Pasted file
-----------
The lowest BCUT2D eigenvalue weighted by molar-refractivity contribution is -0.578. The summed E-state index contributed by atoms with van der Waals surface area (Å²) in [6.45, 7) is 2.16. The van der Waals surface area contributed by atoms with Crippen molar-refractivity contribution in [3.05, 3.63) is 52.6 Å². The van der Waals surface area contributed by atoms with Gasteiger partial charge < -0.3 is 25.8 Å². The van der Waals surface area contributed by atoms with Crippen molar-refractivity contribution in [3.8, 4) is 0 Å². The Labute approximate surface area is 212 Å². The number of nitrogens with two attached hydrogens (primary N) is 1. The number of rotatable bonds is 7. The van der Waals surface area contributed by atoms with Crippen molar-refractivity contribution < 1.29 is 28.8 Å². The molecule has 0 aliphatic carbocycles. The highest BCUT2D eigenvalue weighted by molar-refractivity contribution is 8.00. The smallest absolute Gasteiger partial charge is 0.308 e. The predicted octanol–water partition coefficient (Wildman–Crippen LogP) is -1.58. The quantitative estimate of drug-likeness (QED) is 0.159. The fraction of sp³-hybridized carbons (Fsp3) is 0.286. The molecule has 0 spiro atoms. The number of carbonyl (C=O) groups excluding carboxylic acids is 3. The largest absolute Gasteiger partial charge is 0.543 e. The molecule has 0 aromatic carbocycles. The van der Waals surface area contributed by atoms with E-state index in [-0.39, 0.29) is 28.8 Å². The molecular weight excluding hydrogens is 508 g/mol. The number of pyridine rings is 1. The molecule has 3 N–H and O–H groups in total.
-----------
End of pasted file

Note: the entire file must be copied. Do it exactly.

The lowest BCUT2D eigenvalue weighted by molar-refractivity contribution is -0.578. The summed E-state index contributed by atoms with van der Waals surface area (Å²) in [6.45, 7) is 2.16. The van der Waals surface area contributed by atoms with Crippen molar-refractivity contribution in [3.05, 3.63) is 52.6 Å². The van der Waals surface area contributed by atoms with Gasteiger partial charge < -0.3 is 25.8 Å². The van der Waals surface area contributed by atoms with Crippen molar-refractivity contribution in [3.8, 4) is 0 Å². The Labute approximate surface area is 212 Å². The number of nitrogens with two attached hydrogens (primary N) is 1. The number of rotatable bonds is 7. The van der Waals surface area contributed by atoms with Crippen molar-refractivity contribution < 1.29 is 28.8 Å². The molecule has 0 aliphatic carbocycles. The highest BCUT2D eigenvalue weighted by molar-refractivity contribution is 8.00. The smallest absolute Gasteiger partial charge is 0.308 e. The predicted octanol–water partition coefficient (Wildman–Crippen LogP) is -1.58. The quantitative estimate of drug-likeness (QED) is 0.159. The fraction of sp³-hybridized carbons (Fsp3) is 0.286. The molecule has 0 spiro atoms. The number of carbonyl (C=O) groups excluding carboxylic acids is 3. The largest absolute Gasteiger partial charge is 0.543 e. The molecule has 0 aromatic carbocycles. The van der Waals surface area contributed by atoms with E-state index in [-0.39, 0.29) is 28.8 Å². The molecular weight excluding hydrogens is 508 g/mol. The number of pyridine rings is 1. The molecule has 3 N–H and O–H groups in total.